Taiwan Solidarity Union (TSU) lawmakers yesterday questioned the accuracy of a report that had served as an important source for the government's decision to lift the ban on building eight-inch wafer foundries in China.
They claimed that a report released last December by the Industrial Development Bureau (IDB), under the Ministry of Economic Affairs, was full of misleading information, and what they said were untruthful statistics that even the conductors of the report were aware of.
The TSU legislators hold vice premier Lin Hsin-yi (林信義) responsible for the alleged inaccuracies and demanded that he give an explanation because he was the official who gave a green light to the proposal when he was minister of economic affairs last year.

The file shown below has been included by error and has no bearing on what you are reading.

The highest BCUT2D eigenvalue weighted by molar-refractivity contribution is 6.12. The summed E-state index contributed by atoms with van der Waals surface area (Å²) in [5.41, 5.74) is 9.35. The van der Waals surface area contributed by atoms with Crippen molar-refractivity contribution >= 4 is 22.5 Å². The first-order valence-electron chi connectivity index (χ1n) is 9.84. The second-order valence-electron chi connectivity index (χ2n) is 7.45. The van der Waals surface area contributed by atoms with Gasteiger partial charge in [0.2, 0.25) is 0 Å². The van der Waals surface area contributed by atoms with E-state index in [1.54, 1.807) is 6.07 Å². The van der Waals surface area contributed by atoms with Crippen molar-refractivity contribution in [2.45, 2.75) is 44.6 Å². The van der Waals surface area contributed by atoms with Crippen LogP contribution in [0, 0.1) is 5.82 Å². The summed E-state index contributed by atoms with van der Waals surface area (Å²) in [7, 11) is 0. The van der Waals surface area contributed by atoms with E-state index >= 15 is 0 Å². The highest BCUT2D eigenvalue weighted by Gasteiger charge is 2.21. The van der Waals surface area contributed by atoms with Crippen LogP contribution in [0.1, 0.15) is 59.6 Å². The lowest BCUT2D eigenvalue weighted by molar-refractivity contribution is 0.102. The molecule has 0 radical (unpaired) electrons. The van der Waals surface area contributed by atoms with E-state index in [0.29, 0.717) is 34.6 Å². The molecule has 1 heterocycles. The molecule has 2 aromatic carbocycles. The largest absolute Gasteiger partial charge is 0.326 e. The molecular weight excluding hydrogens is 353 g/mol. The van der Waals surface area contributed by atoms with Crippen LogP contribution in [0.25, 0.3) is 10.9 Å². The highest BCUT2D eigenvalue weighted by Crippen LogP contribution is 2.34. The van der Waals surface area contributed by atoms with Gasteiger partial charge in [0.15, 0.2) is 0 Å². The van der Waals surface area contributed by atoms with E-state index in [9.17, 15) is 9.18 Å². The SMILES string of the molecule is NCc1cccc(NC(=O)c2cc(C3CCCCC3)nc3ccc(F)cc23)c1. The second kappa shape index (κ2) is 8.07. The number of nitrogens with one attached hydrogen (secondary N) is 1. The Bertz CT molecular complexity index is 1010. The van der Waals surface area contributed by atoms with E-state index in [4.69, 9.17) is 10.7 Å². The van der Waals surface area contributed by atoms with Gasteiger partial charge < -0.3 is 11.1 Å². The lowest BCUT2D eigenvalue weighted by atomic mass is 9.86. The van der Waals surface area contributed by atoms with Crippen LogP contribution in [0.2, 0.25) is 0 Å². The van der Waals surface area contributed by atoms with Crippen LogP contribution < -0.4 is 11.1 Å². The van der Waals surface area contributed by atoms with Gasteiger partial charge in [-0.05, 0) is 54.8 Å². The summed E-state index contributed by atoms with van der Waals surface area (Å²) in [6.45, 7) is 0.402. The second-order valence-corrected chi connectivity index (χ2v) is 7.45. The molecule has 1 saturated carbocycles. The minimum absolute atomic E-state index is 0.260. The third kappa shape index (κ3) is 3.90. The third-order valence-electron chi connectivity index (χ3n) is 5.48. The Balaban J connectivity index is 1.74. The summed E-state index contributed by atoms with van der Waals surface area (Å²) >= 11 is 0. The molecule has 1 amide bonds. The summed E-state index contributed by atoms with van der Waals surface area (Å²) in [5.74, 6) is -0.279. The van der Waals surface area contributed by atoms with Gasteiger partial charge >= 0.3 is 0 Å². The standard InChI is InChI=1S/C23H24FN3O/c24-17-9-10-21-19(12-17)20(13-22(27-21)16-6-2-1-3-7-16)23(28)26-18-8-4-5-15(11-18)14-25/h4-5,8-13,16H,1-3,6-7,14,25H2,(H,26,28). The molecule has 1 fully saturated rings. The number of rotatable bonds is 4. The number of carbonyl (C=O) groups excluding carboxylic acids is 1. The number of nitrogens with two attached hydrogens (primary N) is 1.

The government will decide by the end of March whether to allow a request from Taiwan Semiconductor Manufacturing Co (台基電) and United Microelectronics Corp (聯電) -- the world's largest and second largest contract chipmakers respectively -- to set up foundries in China.
TSU lawmaker Liao Pen-yen (
He said the report indicates that Taiwan has been able to mass-manufacture 12-inch wafers -- a technologically more advanced product than the eight-inch wafer, along with Japan and the US.
The report also said that it is necessary for Taiwan to enter the Chinese market because in contrast to China, Taiwan has less talent and limited resources.
"In reality, the production of 12-inch wafers is not widespread at all ? How can the government approve opening up if we have less talent than China," he said.
The TSU has argued that the government should wait until the production of 12-inch wafers ramps up before allowing eight-inch wafer fabs to be moved to China.
TSU legislator Huang Tsung-yuan (黃宗源) said that Shih Yen-hsiang (施顏祥), conductor of the report and head of the IDB, had told him in a legislative meeting yesterday that he was not in the know of some of the information used in the report.
"It is obvious that somebody purposely offered mistaken figures in a bid to mislead the government's policy," said Huang.